When the Kids Move Out

My wife and I wondered what our life would be like when our full-time parenting jobs were over.

My wife and I were sitting at dinner the other night when I noticed an annoying sound coming from the next room. Click . . . click . . . click. Like water dripping, or maybe something sparking. So I went to investigate.

It was the clock ticking.

This is a sound we haven’t heard in our house for almost 24 years. Oh, it’s been there all along, ticking away, lurking behind louder sounds: babies crying, Barney singing, little boys fighting, basketballs bouncing, little girls giggling, Power Rangers morphing, school buses honking, music shaking the walls, teens playing video games, hair dryers blowing, cell phones beeping and buzzing. Far more suddenly than we were ready for, all of that noise stopped. We always approached parenting teens with the idea that we were trying to work ourselves out of a job. To our surprise, that’s exactly what happened.

I’ll quickly acknowledge we haven’t been world-champion parents, though I suppose the jury’s still out. We did the best we knew how. The past several years have presented their share of heartaches as well as joys, as we’ve tried to help guide our teens into young adulthood. Despite what book publishers may tell you, there’s no fail-safe instruction manual. Even for those parents who do everything right, sometimes kids still make bad choices. (Just ask God.)

All of that investment in our marriage over 24 years of parenting is paying big dividends now.

Our kids may not always have seen the world’s greatest parents, but they saw a healthy, happy, God-honoring marriage. They saw Mom and Dad go out on date nights so often that we didn’t even need to call them that. They saw a house filled with laughter, dinners filled with conversation, mornings punctuated by the two of us praying together.

So here we are, still in our 40s, and the nest is empty. Tick . . . tick . . . tick. Now what? Among our group of friends whom we’ve known all of our married life, we are the pioneers in this empty nest phase. They all want to know what it’s like, as if we’ve reached the shore of some undiscovered country. Certainly there’s a sadness that accompanies this transition, but it’s alternately exciting, surprising, and revealing.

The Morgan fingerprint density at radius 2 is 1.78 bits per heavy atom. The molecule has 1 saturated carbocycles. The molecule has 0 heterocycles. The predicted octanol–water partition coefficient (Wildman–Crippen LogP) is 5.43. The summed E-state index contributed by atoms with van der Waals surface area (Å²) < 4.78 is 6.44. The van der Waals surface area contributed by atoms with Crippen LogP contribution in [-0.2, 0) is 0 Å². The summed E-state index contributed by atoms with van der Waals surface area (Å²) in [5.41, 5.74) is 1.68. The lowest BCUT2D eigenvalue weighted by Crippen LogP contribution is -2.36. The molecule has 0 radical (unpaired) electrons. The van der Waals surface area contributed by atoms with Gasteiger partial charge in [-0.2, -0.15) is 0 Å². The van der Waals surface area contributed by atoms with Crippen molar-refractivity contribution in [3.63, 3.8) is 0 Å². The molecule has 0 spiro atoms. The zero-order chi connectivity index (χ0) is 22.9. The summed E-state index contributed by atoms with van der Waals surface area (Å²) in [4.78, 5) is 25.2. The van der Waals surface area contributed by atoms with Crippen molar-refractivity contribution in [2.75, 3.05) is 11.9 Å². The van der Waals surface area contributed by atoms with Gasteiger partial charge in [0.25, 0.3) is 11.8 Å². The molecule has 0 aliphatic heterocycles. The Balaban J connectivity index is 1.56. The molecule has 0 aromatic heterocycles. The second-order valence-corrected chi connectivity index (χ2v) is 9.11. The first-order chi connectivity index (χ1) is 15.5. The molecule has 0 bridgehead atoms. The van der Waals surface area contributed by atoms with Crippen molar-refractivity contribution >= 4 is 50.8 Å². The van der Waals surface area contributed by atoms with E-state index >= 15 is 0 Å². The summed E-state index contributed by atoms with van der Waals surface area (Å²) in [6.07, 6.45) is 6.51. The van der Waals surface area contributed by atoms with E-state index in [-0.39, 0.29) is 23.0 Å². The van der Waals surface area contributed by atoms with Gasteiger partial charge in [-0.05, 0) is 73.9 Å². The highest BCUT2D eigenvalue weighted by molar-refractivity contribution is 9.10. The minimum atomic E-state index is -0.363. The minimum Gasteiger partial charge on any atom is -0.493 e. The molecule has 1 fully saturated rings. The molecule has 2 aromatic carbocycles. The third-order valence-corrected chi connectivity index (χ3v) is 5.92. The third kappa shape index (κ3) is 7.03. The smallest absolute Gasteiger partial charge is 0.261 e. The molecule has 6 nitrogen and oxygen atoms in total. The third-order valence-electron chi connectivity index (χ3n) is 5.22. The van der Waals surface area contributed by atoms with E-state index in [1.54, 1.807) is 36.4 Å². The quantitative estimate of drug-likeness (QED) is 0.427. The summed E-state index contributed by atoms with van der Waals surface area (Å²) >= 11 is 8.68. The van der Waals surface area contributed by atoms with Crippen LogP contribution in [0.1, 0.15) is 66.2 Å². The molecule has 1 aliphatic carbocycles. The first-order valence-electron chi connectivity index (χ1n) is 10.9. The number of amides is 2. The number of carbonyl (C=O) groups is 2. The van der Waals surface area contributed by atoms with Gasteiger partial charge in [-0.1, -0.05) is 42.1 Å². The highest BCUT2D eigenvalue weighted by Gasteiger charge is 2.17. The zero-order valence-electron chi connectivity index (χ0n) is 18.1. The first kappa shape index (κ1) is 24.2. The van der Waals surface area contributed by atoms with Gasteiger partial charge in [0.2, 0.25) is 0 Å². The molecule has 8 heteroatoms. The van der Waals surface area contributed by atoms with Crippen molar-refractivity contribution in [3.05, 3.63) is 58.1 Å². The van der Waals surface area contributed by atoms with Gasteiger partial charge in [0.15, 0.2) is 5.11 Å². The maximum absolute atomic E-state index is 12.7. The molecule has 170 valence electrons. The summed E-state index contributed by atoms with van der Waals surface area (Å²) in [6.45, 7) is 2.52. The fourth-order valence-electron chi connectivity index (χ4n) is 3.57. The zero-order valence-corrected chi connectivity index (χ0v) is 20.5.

Here’s some of what we’ve observed so far:

We have way more space than we really need. We live in a modest, three-bedroom ranch house, and there are a couple of rooms that are completely unused. After years of not being able to see the floors in the kids’ rooms, everything looks too orderly now.

There is no more help for mowing the lawn, shoveling snow, carrying softener salt to the basement, loading the dishwasher, and cleaning up dog messes in the backyard. All that free time we envisioned having? We’re spending some of it doing things we used to pay the kids an allowance to do.

We can go to bed at 7 pm if we want, and still not go to sleep until 11. Though, this would have been easier to accomplish when we were 25 and had a lot more energy. Life can be unfair that way.

The house is colder in winter. We’re setting the thermostat higher. We used to make fun of our parents for this.

I can walk naked through the living room late at night if I’ve forgotten to turn a lamp off. This really, really scares the dog, so I’ve stopped doing it.

Speaking of the dog, I spend a lot more time talking to him now. And all those times the kids blamed the dog for nuclear-strength flatulation? Well, it turns out they weren’t lying after all.

The pizza oven has time to cool off between uses. Cookies and chips can last for weeks in the cupboard. We’ve had to adjust our grocery shopping after discarding food that’s gone past its expiration date.

That Ken Burns National Parks series I recorded on the DVR has not been bumped off by 19 episodes of teen-oriented shows.

Christmas takes a lot more planning and coordination of schedules. You start to understand why family get-togethers are so important to your mom.

Most important: all of that investment in our marriage over 24 years of parenting is paying big dividends now. This new season has been a time of finding new things to do together. We joined a gym and we’ve become part of a small group planting a church. These are things we would not have had time for before.

We’re free agents. We’re talking and dreaming together about what direction life may go, and it’s exciting.

And then about the time we settled into this new life and started to think, You know, this is pretty nice, our youngest moved back home.

That’s pretty nice too. An unexpected gift. We’ve enjoyed a taste of life after kids, and now we get to stand for a while with one foot in both worlds.

Tick . . . tick . . . tick.

Jim Killam lives in northern Illinois. He and his wife, Lauren, have been married more than 25 years.

Read more articles that highlight writing by Christian women at ChristianityToday.com/Women

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